The Mona Lisa has been the subject of many art crimes, but none have been as major as when Vincenzo Peruggia stole it in 1911. Below is ARTnews coverage of the theft from 1911, when the painting was stolen, and 1913, when it was recovered in Italy. Note: errors in punctuation and spelling from the original version of this article have been preserved. For more coverage of art crimes from the ARTnews archive, click here.
September 16, 1911
Paris, Sept. 6, 1911
The interest of the art world and especially in France, is centered in the loss of the “Mona Lisa,” and the Government has been aroused to take prompt action. M. Homelle, director of the national museums, has been removed from his office, and M. Pujalet, who was formerly chief of the cabinet of the Prefect of Police, has been appointed, provisionally to fill his place. He has been instructed to reorganize the administration of the Louvre. Further measures have been taken with a view of placing the national palaces and museums of France under the control of the department of Inspection and Finances. The investigation proved that several guardians of the Louvre have been guilty of negligence in the discharge of their duties and they will be brought before a disciplinary board and punished.
There is a story in circulation that the Duchess de Torlonia, who is the daughter of Mr. and Mrs. Charles Moore, of New York, is also the owner of a Mona Lisa, which she claims has been in the Torlonia family since Da Vinci painted the painted the “Last Supper.” This makes the fifth Mona Lisa said to be in existence.
“The Storied Mona Lisa”
December 20, 1913
The long anticipated recovery of the now most famous painting in the world, which occurred just after the ART NEWS had gone to press last week, has naturally been the theme of countless stories in the press, the civilized world over.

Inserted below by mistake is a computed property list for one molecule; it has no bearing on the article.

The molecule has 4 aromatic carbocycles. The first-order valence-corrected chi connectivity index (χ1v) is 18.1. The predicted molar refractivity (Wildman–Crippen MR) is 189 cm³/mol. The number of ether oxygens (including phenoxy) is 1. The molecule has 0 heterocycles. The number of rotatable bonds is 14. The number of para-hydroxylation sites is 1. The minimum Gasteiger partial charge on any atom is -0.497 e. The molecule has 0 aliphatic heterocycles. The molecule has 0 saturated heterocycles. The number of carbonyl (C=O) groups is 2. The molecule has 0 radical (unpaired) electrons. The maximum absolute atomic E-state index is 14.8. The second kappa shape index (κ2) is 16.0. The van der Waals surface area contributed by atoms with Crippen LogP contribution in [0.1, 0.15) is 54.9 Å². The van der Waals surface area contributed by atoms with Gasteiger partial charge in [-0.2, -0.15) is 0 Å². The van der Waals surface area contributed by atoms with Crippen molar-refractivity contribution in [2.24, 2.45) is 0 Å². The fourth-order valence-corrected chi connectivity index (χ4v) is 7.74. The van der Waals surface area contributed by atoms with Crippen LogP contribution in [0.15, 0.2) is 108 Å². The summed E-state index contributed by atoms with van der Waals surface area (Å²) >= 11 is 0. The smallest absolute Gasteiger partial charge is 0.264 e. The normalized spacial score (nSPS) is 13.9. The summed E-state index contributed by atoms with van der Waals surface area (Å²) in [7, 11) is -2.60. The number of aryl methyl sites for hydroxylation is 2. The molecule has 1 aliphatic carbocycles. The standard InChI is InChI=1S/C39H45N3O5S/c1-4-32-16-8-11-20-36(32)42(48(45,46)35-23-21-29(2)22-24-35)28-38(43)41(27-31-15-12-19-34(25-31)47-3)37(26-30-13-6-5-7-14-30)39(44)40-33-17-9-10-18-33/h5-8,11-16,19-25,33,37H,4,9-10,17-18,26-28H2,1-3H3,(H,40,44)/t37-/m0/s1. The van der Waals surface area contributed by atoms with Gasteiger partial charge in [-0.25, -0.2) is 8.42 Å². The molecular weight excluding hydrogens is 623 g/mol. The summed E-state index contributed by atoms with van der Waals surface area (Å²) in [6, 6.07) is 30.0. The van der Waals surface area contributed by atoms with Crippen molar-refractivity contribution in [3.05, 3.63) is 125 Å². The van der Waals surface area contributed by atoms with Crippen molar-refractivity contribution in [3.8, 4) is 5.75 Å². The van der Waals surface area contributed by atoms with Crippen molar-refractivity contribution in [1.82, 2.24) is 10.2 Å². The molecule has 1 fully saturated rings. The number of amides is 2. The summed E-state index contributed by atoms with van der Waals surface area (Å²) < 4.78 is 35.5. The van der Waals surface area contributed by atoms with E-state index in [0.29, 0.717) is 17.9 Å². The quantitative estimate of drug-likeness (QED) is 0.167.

As had been surmised, the theft was accomplished by the Italian workman, Vincenzo Perugia, with comparative ease, and the picture was as easily concealed by him and transported to Italy. Greed, as always, led finally to the capture and recovery of the treasure.
The attributing of motives for the theft, ever since the arrest of Perugia in Florence last week, has been the delight of writers for continents. The “desire to revenge Napoleon’s looting of Italian art treasures from Italy,” “love for painting itself,” etc., etc., have with a hundred other motives been given as Perugia’s inspiration, but the transaction would have been simply a plain “steal.”
Exhibited in the Uffizi Gallery in Florence the picture had been viewed by thousands whose eagerness to behold the familiar features of “La Gioconda” almost led to a riot the first day she was placed on view and it is now reported that Da Vinci’s heroine will be taken to Rome for exhibition there, before her return to her home in the Louvre. What will be the scenes in Paris when La Gioconda again fills her place of many years in the Louvre?
Is it not all a fascinating, extraordinary story in these latter and unromantic days?